Atom Egoyan’s 2005 showbiz melodrama Where The Truth Lies is a historic film for me.
First off, it’s the first film that I ever saw at the wonderful Dallas Angelika theater, which would quickly become my favorite place to watch movies in the Dallas/Ft. Worth metroplex. And I have to say that, as much as I love the Alamo Drafthouse that opened up last year, the Angelika will always hold a special place in my heart.
Secondly, and perhaps even more importantly, Where The Truth Lies was the first NC-17 film that I ever actually watched in a theater. In fact, I went into Where The Truth Lies knowing next to nothing about it. I just saw that it was an NC-17 film that was playing in a “real” theater and that was pretty much all I needed to call up some friends and head down to Dallas.
I felt terrifically grown up until I tried to buy the ticket and I was asked to show ID. I handed over my driver’s license. The ticket seller stared down at it for what seemed like an eternity. She looked up at me and then back down at the license a few times. Finally, she said, “Are you sure you’re 19?”
“I’m going to be 20 in November,” I replied.
She squinted at me for a few minutes and then said, “If you say so,” before handing me my license and a ticket.
And so, on that day, I managed to cross one goal off my list (See an NC-17 movie in a theater) and replaced it with another (Buy a ticket for an R-rated or NC-17 movie without being asked for ID). I’m still working on that 2nd goal but I have to admit that I’m starting to dread the idea that one day, I’ll be able to pass for an adult.
But what about Where The Truth Lies?
Well, the main question that I had, in 2005, as I sat down to watch this movie was why exactly was it rated NC-17. Having watched the movie in the theater and then on cable a few times after, I still honestly have no idea why the rating was as harsh as it was. Yes, there’s a lot of sex in the movies. You see a lot of boobs and you see a lot of bare asses but — well, so what? It’s really nothing wore than what you have seen in countless red band trailers for various R-rated comedies. Add to that, in Where The Truth Lies, all of that skin is on display for a reason. The film may be explicit but it’s never gratuitous.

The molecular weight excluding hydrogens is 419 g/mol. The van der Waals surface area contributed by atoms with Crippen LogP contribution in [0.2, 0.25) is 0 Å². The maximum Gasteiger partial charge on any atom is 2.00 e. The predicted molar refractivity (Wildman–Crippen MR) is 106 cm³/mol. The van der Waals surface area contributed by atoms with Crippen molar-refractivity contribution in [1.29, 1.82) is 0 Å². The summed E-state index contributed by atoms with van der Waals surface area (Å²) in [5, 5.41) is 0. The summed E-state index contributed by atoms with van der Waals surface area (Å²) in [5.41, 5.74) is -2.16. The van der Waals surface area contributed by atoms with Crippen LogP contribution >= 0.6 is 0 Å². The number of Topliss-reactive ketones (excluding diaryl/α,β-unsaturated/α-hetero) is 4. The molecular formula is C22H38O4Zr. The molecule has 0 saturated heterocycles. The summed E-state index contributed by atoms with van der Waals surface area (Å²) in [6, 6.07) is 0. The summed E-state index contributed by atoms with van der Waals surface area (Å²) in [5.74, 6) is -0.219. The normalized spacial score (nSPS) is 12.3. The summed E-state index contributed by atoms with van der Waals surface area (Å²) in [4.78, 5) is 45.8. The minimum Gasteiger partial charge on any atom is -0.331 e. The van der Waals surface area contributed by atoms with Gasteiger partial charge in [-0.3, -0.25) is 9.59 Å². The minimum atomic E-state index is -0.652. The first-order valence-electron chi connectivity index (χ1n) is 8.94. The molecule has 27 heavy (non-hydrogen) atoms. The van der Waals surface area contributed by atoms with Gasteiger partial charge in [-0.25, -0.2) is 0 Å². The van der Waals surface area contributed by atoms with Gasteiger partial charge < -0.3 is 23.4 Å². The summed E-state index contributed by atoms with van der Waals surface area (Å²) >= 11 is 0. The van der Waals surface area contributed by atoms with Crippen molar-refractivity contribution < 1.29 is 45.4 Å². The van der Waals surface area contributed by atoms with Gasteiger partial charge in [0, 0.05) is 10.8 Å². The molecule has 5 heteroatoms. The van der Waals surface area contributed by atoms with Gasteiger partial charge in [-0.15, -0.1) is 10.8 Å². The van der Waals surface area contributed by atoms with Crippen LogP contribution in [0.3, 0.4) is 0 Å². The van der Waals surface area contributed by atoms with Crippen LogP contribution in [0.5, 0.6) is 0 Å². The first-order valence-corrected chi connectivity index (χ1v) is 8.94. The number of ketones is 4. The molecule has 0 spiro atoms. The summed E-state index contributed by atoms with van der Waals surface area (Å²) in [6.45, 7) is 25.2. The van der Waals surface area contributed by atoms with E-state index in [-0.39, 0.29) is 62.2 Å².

As for the film itself, it’s technically a murder mystery but the mystery is really only an excuse for Egoyan to take a look at the seamier side of show business. In the 1950s, entertainers Lanny Morris (Kevin Bacon) and Vince Collins (Colin Firth) are the nation’s top comedy team. However, after co-hosting a 39-hour polio telethon in Miami, Lanny and Vince fly to New Jersey to do a few shows at a hotel owned by a local mobster. When the naked body of Maureen O’Flaherty (Rachel Blanchard) is found in their room, the scandal destroys both of their careers.
Fifteen years later, in the early 1970s, Lanny Morris has written a book about his life and career. Vince decides to retaliate by writing his own book. Karen O’Connor (Alison Lohman) is hired to be his ghostwriter. Karen, however, has her reasons for being obsessed with Lanny and Vince and she is also determined to discover whether Maureen truly did die of a drug overdose or if she was murdered.
Where The Truth Lies is, in many ways, an uneven film but I like it. The mystery of who killed Maureen is intriguing and, unlike a lot of viewers (check out the film’s entry at the imdb if you really need to know how much some people hate this film), I actually appreciated Egoyan’s hallucinatory and disjointed approach to telling his story. Kevin Bacon and Colin Firth both give excellent performances, both cast in the type of roles that you might not normally expect to see them playing. As a character, Karen is frustratingly inconsistent but Alison Lohman does the best that she can with the role.
Finally, Where The Truth Lies does contain one undeniably brilliant scene, in which a drugged Karen watches as an actress dressed to look like Alice in Wonderland sings White Rabbit. It’s a wonderfully strange scene, all the more so become it comes almost out of nowhere.
Where The Truth Lies is not a perfect film but, for my first experience seeing an NC-17 film in a theater, it wasn’t bad at all.